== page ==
'I regret to see that my book has turned out un fiasco solenne'
James Joyce's disillusion with the publication of Dubliners in 1914
was the result of ten years battling with publishers, resisting
their demands to remove swear words, real place names and much
else, including two entire stories. Although only 24 when he signed
his first publishing contract for the book, Joyce already knew its
worth: to alter it in any way would 'retard the course of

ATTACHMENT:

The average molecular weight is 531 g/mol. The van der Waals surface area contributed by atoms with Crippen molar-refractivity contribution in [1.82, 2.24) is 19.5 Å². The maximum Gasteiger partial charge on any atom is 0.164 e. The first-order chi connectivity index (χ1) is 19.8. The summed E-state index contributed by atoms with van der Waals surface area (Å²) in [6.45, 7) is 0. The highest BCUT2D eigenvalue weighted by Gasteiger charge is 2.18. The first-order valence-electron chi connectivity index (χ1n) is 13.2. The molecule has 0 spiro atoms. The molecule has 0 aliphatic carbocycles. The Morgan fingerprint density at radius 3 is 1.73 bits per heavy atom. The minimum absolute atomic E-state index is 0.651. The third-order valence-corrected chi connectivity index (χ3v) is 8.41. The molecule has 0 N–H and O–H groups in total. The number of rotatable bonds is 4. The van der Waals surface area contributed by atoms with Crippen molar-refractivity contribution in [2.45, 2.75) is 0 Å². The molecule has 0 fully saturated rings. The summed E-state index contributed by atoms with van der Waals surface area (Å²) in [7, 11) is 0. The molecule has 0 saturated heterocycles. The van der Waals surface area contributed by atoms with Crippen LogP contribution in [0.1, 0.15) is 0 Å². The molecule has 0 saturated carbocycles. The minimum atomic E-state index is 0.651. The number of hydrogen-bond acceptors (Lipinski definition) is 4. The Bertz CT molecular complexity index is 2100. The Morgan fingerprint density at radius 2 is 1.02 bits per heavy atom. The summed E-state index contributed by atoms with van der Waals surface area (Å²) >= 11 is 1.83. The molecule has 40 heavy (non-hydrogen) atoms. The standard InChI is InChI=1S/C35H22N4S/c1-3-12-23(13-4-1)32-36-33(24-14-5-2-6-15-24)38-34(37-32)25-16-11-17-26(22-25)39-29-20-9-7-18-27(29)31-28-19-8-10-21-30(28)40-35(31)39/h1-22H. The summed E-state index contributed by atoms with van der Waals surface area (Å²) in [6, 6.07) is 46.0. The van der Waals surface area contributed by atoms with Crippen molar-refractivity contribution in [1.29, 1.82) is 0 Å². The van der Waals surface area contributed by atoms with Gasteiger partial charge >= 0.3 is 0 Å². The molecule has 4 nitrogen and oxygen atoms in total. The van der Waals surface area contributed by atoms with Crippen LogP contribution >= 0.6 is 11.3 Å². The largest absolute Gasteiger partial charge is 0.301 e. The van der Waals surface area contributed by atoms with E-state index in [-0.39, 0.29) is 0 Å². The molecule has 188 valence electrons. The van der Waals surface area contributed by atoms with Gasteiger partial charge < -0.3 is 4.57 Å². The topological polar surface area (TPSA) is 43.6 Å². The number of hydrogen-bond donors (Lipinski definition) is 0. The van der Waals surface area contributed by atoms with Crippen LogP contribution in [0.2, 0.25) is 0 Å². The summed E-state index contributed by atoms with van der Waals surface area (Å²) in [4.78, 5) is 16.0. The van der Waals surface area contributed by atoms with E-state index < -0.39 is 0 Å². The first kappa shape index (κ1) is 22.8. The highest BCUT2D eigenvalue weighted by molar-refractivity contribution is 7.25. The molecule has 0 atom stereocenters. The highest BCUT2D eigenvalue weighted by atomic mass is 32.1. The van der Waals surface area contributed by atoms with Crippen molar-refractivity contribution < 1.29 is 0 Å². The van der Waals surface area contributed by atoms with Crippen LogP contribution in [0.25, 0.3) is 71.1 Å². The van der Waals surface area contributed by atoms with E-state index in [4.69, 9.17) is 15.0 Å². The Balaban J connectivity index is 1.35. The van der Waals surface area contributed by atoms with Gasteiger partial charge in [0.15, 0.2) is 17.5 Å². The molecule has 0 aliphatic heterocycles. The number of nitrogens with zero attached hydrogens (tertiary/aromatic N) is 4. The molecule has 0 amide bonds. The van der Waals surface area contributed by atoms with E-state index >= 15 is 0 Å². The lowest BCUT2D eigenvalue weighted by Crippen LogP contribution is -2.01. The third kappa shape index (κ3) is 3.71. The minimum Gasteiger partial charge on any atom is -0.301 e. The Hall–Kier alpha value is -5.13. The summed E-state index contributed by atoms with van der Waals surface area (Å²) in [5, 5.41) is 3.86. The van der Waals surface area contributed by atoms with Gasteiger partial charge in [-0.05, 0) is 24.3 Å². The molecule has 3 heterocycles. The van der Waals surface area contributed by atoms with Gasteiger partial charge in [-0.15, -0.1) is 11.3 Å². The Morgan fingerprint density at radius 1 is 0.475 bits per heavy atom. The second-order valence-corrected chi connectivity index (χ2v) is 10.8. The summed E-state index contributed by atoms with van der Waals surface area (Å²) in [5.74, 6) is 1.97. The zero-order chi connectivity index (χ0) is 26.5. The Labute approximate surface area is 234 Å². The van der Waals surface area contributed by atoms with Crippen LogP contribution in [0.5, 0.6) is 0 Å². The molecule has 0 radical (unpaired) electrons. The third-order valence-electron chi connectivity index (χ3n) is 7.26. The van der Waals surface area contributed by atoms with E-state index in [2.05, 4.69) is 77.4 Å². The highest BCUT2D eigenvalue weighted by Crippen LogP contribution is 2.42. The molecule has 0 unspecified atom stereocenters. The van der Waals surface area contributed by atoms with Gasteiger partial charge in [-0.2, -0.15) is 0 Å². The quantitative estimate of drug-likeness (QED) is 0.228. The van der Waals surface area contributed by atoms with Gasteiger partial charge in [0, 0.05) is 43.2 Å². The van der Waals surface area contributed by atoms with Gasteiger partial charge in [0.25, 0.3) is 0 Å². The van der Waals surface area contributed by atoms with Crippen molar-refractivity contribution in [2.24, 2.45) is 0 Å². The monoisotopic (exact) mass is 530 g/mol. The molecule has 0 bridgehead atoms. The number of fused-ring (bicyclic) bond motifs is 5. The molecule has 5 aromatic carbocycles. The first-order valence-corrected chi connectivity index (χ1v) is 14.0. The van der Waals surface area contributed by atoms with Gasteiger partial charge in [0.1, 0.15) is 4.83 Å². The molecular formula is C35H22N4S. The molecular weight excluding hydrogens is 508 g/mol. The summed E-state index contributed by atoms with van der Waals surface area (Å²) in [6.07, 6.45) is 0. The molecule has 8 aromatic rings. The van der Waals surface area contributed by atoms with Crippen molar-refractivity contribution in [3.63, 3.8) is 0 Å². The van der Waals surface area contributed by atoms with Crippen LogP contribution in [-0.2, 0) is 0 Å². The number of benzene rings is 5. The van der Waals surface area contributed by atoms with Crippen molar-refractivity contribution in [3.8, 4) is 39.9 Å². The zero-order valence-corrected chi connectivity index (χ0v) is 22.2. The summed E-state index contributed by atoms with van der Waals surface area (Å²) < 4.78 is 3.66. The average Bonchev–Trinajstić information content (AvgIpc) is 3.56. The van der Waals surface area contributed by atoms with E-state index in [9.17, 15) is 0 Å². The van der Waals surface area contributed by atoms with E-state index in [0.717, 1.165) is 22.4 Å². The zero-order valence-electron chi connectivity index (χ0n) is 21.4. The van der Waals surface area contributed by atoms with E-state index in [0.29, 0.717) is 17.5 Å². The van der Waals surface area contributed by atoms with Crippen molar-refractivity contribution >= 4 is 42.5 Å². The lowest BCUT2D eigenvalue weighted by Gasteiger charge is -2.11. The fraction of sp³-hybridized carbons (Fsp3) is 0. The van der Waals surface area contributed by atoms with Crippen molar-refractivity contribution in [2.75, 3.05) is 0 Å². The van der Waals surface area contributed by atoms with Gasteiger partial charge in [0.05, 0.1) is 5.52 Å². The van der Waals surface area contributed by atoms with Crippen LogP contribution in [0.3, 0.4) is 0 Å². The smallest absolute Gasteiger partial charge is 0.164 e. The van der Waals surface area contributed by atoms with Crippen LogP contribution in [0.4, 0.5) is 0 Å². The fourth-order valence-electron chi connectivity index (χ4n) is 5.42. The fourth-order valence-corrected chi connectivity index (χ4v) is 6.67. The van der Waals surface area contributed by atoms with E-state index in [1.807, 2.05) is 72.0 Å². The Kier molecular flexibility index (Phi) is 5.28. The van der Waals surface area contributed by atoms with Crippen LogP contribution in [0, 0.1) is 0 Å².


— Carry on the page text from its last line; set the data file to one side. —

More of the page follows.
civilisation in Ireland'. Joyce's aim was to tell the truth - to
create a work of art that would reflect life in Ireland at the turn
of the last century and by rejecting euphemism, reveal to the Irish
the unromantic reality the recognition of which would lead to the
spiritual liberation of the country. Each of the fifteen stories
offers a glimpse of the lives of ordinary Dubliners - a death, an
encounter, an opportunity not taken, a memory rekindled - and
collectively they paint a portrait of a nation.